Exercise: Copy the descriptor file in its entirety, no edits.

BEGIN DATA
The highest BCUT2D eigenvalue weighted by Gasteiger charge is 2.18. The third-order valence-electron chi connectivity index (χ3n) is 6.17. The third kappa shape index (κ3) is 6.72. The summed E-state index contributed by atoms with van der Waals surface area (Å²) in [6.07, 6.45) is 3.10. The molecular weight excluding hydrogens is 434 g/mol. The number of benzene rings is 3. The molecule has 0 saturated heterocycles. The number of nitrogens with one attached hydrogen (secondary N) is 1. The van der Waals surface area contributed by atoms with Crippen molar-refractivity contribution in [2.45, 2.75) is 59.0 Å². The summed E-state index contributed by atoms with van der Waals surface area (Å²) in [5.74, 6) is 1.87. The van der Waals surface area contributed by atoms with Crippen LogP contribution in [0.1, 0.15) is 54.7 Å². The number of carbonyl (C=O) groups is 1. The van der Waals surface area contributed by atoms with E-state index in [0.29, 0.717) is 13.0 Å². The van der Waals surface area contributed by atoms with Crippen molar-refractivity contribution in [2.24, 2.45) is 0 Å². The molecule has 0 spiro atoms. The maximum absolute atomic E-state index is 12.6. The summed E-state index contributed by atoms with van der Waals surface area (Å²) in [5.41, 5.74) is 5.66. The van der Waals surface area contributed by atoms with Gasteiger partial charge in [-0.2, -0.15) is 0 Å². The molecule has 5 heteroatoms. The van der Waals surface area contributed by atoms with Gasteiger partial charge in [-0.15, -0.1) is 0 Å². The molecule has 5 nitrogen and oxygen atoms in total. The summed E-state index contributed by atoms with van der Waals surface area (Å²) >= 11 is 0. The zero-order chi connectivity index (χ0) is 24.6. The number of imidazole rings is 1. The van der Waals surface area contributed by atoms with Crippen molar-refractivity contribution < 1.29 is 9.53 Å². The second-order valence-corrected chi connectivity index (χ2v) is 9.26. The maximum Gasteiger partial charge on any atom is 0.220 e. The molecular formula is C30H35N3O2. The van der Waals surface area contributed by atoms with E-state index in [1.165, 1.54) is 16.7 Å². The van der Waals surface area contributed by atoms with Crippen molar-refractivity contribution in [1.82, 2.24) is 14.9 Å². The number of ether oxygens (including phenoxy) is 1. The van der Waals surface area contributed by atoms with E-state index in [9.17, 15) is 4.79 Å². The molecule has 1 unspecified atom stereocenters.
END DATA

The highest BCUT2D eigenvalue weighted by Gasteiger charge is 2.18. The third-order valence-electron chi connectivity index (χ3n) is 6.17. The third kappa shape index (κ3) is 6.72. The summed E-state index contributed by atoms with van der Waals surface area (Å²) in [6.07, 6.45) is 3.10. The molecular weight excluding hydrogens is 434 g/mol. The number of benzene rings is 3. The molecule has 0 saturated heterocycles. The number of nitrogens with one attached hydrogen (secondary N) is 1. The van der Waals surface area contributed by atoms with Crippen molar-refractivity contribution in [2.45, 2.75) is 59.0 Å². The summed E-state index contributed by atoms with van der Waals surface area (Å²) in [5.74, 6) is 1.87. The van der Waals surface area contributed by atoms with Crippen LogP contribution in [0.1, 0.15) is 54.7 Å². The number of carbonyl (C=O) groups is 1. The van der Waals surface area contributed by atoms with E-state index in [0.29, 0.717) is 13.0 Å². The van der Waals surface area contributed by atoms with Crippen molar-refractivity contribution in [2.24, 2.45) is 0 Å². The molecule has 0 spiro atoms. The maximum absolute atomic E-state index is 12.6. The summed E-state index contributed by atoms with van der Waals surface area (Å²) in [5.41, 5.74) is 5.66. The van der Waals surface area contributed by atoms with Gasteiger partial charge in [-0.2, -0.15) is 0 Å². The molecule has 5 heteroatoms. The van der Waals surface area contributed by atoms with Gasteiger partial charge in [-0.15, -0.1) is 0 Å². The molecule has 5 nitrogen and oxygen atoms in total. The summed E-state index contributed by atoms with van der Waals surface area (Å²) >= 11 is 0. The zero-order chi connectivity index (χ0) is 24.6. The number of imidazole rings is 1. The van der Waals surface area contributed by atoms with Crippen molar-refractivity contribution < 1.29 is 9.53 Å². The second-order valence-corrected chi connectivity index (χ2v) is 9.26. The maximum Gasteiger partial charge on any atom is 0.220 e. The molecular formula is C30H35N3O2. The van der Waals surface area contributed by atoms with E-state index in [1.165, 1.54) is 16.7 Å². The van der Waals surface area contributed by atoms with Crippen molar-refractivity contribution in [1.82, 2.24) is 14.9 Å². The number of ether oxygens (including phenoxy) is 1. The van der Waals surface area contributed by atoms with E-state index in [9.17, 15) is 4.79 Å². The molecule has 1 unspecified atom stereocenters.